Four noble truths, five precepts, five mindfulness trainings, five contemplations, fourteen mindfulness trainings, the list could easily go on. I remember Jim Pym observing that Buddhism is a religion of lists, though I’m sure the lists are just intended as a way to help people remember the key points, and some people’s memory does work that way (mine does, at least to some extent) and others does not.
You can easily look up versions of these lists, so I’m not repeating them here. What I’d like to share is something of my own responses to the five mindfulness trainings, a modern version of the five precepts for lay Buddhists. As evidence that they are not necessarily to be taken as a word for word precious thing, the exact wording is changed fairly often and you may well come across different versions. I have more than one in front of me as I write.
My first real encounter with the five mindfulness trainings was at the Nottingham Retreat that Thay led in 2010. An evening session early in the retreat was devoted to five people sharing their personal experience of working with one of the trainings in their everyday lives. I came out of the session realising that what the way the mindfulness trainings were asking us to live was completely in line with the way I had long been trying to live my life guided by Advices and Queries, and with the very clear idea that I could take the step of formally receiving the trainings. The trainings can read as very prescriptive, but in preparatory discussion in my dharma sharing group we were assured that they were like the North Star, they guide us in the right direction although we will never actually get there.
A requirement placed upon those receiving the trainings is that they should study and recite them regularly, preferably with a sangha, and at least once in three months, to maintain the effectiveness of the transmission. Not seeing a way at the time to join a formally organised sangha, I took up my daughter’s offer of support in this. We agreed to read the trainings together once a month, on or about the anniversary of the transmission I’d received (she went on to formally receive the trainings in 2012). This we have done, and occasionally I’ve been able to do so in a wider group, especially during a few days at Woodbrooke in 2011 which were devoted to considering the Five Mindfulness Trainings and Advices and Queries*, and, during 2013, at meetings of the Heart of London Sangha.
At sangha meetings we tend to simply read the trainings aloud, allowing each person to respond to themselves whether or not they have made progress in applying that trainings in their own lives. Unfortunately, time is sometimes short and the reading is rushed. Personally, I’d like a little more quiet between each one to consider more fully (there speaks my Quaker self, I think).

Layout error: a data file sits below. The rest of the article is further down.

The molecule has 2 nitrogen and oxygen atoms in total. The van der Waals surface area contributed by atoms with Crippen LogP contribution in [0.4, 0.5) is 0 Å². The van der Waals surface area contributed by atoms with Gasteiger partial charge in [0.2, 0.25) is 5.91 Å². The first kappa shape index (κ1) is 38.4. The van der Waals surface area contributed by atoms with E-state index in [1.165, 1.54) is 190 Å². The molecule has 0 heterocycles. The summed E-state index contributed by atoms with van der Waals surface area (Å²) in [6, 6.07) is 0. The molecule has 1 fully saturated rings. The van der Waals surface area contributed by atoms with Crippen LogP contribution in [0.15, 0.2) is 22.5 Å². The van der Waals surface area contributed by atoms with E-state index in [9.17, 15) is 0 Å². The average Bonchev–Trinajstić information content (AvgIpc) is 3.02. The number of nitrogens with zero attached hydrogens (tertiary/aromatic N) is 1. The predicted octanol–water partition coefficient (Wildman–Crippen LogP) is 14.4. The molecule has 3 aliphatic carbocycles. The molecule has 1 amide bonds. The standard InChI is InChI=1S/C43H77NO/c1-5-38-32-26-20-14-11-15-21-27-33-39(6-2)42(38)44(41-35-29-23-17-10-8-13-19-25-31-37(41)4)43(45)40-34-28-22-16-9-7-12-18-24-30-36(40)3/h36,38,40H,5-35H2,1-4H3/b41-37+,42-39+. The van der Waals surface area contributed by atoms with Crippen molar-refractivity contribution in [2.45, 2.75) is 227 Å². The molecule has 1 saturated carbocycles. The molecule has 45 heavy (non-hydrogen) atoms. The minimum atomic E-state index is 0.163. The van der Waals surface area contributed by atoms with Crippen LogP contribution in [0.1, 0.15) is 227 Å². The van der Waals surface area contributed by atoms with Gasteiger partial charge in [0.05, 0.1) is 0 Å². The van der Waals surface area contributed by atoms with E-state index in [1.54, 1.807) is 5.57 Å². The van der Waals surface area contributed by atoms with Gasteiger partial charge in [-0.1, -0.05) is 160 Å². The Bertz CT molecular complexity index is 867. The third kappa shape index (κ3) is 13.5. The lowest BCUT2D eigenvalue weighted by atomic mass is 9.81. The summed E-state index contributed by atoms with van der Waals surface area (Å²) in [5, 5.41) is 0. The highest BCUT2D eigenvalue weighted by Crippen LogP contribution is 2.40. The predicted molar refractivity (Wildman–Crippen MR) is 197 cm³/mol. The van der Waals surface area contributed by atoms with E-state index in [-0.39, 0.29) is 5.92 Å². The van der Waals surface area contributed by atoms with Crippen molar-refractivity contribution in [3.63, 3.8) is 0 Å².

With Rhiannon, I find we usually need about an hour. We read each training and then discuss any aspect of it that has struck us anew as we read it, or has caused us difficulty recently, or we feel we don’t understand, or we have seen in a new light. Yesterday we did this month’s practice. We decided to read them in a different order, which ended up being third, fifth, first, fourth, second. This showed up very clearly the links between them. When we’d discussed them in my dharma sharing group at Nottingham in 2010, someone had asked ‘do you have to take all five?’, to which the response was ‘no, you can receive one, two, three, four or all five – but be warned, each of them actually encompasses all the others’. Reading them in a different order really highlighted that to us. For example: ‘generosity in my thinking, speaking and acting’, ‘cultivat[ing] openness, non-discrimination, and non-attachment’, ‘cultivating loving kindness, compassion, joy and inclusiveness’, ‘speaking truthfully using words that inspire confidence, joy and hope’, ‘cultivating loving speech and compassionate listening’, ‘coming back to the present moment to be in touch with the refreshing, healing and nourishing elements in me and around me’ – all leading to a positive attitude that helps to promote and ‘preserve peace, joy, and well-being in my body and consciousness, and in the collective body and consciousness of my family, my society and the Earth’.
Parts that particularly and persistently challenge me include ‘not to possess anything that should rightfully belong to others’ – how far can I go with this? I ask myself, I have clean water to spare (enough to flush my toilet with) while others do not have clean water to drink – ‘do everything in my power to protect children from sexual abuse’ – what more could I do? And how? I certainly should get on with ensuring that children’s meeting helpers are DBS checked, help those children and young people I am in contact with to be able to speak out about things that concern them, but what else may be ‘in my power’? In other places I am irked by the very specific detail of the wording, there can be more power in the understatement and openendedness of the Advices and Queries. Though I remind myself also of the first of the fourteen mindfulness trainings ‘… we are determined not to be idolatrous about or bound to any doctrine, theory, or ideology, even Buddhist ones. We are committed to seeing the Buddhist teachings as guiding means that help us develop our understanding and compassion. …’
And then there is the key difference between these two sets of guiding words, Advices and Queries also talks about God, but maybe that difference will be the subject of another post another day.
* I have a lovely little booklet that puts the five mindfulness trainings alongside extracts from Advices and Queries which I purchased in response to an item in ‘Here and Now‘. It also has a brief introduction to both traditions, but the author has not included her name except for ‘Lesley’ on the hand-written note that accompanied my copy, so I can’t now tell you how to obtain a copy.